Can Generating Functions Simplify the Calculation of Currency Combinations?

In summary: These keywords are often associated with a similar problem known as the "coin change problem", which deals with finding the number of ways to make change using a set of coins instead of bills. There may be some overlap in the approaches used to solve these types of problems.
  • #1
Isaac0427
Insights Author
716
162
TL;DR Summary
A currency consists of a $1 bill, a $2 bill, a $3 bill, etc. up until an $N bill. How many ways can one make d dollars with these bills?
This is an interesting combinatorics problem that I thought of. Oddly, I think I know of an application of said problem to physics, but I could not find any problem like it online (the closest I got was the Knapsack problem, which is just about optimization). My initial instinct was to look for patterns in simpler cases, which I did. For notation, let ##f_N(d)## be the number of ways to make d dollars with $1 through $N bills (using as many of each type of bill as you want). Here are my first results:
$$f_1(d)=1$$
$$f_2(d)=
\left\{\begin{matrix}
\frac{d}{2}+1, & d=2n\\
\frac{d}{2}+\frac{1}{2}, & d=2n-1
\end{matrix}\right.$$
where n and d are natural numbers.

I also came up with this recursion relation:
$$f_{N+1}(d)=f_N(d)+f_N(d-N)+f_N(d-2N)+f_N(d-3N)+...=\sum_{j=0}^{\infty}f_N(d-jN)$$
where ##f_N(0)=1## and ##f_N(-d)=0## for all natural numbers N and d. I believe this recursion relation is correct but I am not 100% positive.

This is not easily usable for calculating ##f_N(d)## for N larger than 4 or 5, which is where my question lies: can one get a simple-ish closed form expression for ##f_N(d)##, and if so, what is it? I am especially (though not exclusively) interested in an approximation for large N and an approximation for large d.

Note: A helpful way I found to think about this is having N buckets to place d balls in, with the condition that the number of balls in the 2nd bucket must be divisible by 2 (including zero), the number of balls in the 3rd bucket must be divisible by 3 (again, including zero), etc.

Thank you in advance for any insight you may give on this problem!
 
  • Like
Likes member 587159
Physics news on Phys.org
  • #2
Have you tried generating a few terms and searching OEIS?
 
  • Like
Likes Isaac0427
  • #3
pbuk said:
Have you tried generating a few terms and searching OEIS?
Thank you! I just coded a python program using my recursion relation (which I convinced myself was correct), and put it into OEIS for various values of N.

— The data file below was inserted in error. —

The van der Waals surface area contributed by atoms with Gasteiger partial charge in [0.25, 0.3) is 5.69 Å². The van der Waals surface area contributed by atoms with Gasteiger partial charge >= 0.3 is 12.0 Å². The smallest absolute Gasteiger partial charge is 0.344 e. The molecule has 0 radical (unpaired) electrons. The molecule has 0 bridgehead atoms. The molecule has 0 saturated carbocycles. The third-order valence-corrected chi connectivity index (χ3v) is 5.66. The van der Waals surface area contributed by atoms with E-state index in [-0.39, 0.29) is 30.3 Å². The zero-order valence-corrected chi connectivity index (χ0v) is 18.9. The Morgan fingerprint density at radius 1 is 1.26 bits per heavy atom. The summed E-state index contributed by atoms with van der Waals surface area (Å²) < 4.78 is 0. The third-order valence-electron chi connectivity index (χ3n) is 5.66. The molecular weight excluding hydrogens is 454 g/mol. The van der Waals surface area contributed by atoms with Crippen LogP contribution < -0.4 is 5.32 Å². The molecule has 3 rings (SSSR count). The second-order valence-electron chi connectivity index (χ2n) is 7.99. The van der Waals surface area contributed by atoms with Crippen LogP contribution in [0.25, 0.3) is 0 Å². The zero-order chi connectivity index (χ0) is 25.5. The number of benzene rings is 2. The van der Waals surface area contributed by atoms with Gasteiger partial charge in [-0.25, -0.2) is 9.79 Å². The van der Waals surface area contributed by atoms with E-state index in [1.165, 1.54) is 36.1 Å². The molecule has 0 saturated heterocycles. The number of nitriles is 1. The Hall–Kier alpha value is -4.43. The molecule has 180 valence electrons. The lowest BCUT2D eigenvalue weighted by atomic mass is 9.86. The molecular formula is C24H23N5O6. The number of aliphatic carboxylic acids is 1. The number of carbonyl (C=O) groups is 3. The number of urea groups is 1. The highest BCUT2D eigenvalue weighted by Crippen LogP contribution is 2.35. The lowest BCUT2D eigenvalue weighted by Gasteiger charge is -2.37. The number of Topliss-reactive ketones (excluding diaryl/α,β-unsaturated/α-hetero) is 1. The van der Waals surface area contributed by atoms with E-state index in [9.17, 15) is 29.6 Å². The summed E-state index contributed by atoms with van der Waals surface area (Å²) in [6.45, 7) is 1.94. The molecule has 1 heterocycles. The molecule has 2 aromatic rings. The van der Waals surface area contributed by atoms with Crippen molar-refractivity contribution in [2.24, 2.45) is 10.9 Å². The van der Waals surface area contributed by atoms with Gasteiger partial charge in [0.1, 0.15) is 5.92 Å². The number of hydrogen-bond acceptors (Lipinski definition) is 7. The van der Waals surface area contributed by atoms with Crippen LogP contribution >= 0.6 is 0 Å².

I see now that ##f_N(d)## is asking how many partitions of d are there with no term greater than N. Thank you!

The only remaining question is looking for an approximation for large N and an approximation for large d. I read that for the question of how many partitions exist for an integer n, while there is no closed-form expression, Hardy and Ramanujan came up with an approximation for large n. This would intuitively tell me that my variation of the problem would not have a closed-form solution, but there are likely to be good approximations. I'm doing more research on this-- if anyone has seen anything like this before, please let me know!

Thank you,
Isaac

EDIT: Here is my search for N=12. It shows the following general formula, but that formula does not work, assuming I am using it correctly:
$$f_{12}(x)=\prod_{k=1}^{12} \frac{1}{1-x^k}$$

Plugging in values for x did not get me the right terms of the sequence, even just the ones I put in my search.
 
Last edited:
  • #4
Isaac0427 said:
Summary:: A currency consists of a $1 bill, a $2 bill, a $3 bill, etc. up until an $N bill. How many ways can one make d dollars with these bills?

I suggest looking up the keywords: "generating functions, making change".
 

Related to Can Generating Functions Simplify the Calculation of Currency Combinations?

1. What is combinatorics?

Combinatorics is a branch of mathematics that deals with counting and arranging objects or events in a systematic way.

2. What is a "weird" combinatorics question?

A "weird" combinatorics question is one that involves a unique or unusual scenario that requires creative thinking and problem-solving skills to solve.

3. How is combinatorics used in real life?

Combinatorics has many practical applications, such as in computer science, cryptography, genetics, and economics. It is also used in everyday tasks like scheduling, voting systems, and game theory.

4. What are some common techniques used in combinatorics?

Some common techniques used in combinatorics include permutations, combinations, binomial coefficients, and the pigeonhole principle.

5. How can I improve my skills in combinatorics?

The best way to improve your skills in combinatorics is to practice solving a variety of problems and familiarize yourself with different techniques and strategies. It can also be helpful to study and understand the underlying principles and theories behind combinatorics.

Similar threads

  • Set Theory, Logic, Probability, Statistics
Replies
2
Views
1K
  • Set Theory, Logic, Probability, Statistics
Replies
9
Views
2K
Replies
1
Views
654
Replies
7
Views
2K
  • Topology and Analysis
Replies
21
Views
2K
Replies
41
Views
2K
  • Set Theory, Logic, Probability, Statistics
Replies
5
Views
1K
  • Set Theory, Logic, Probability, Statistics
Replies
12
Views
1K
Replies
2
Views
1K
  • Set Theory, Logic, Probability, Statistics
Replies
16
Views
2K
Back
Top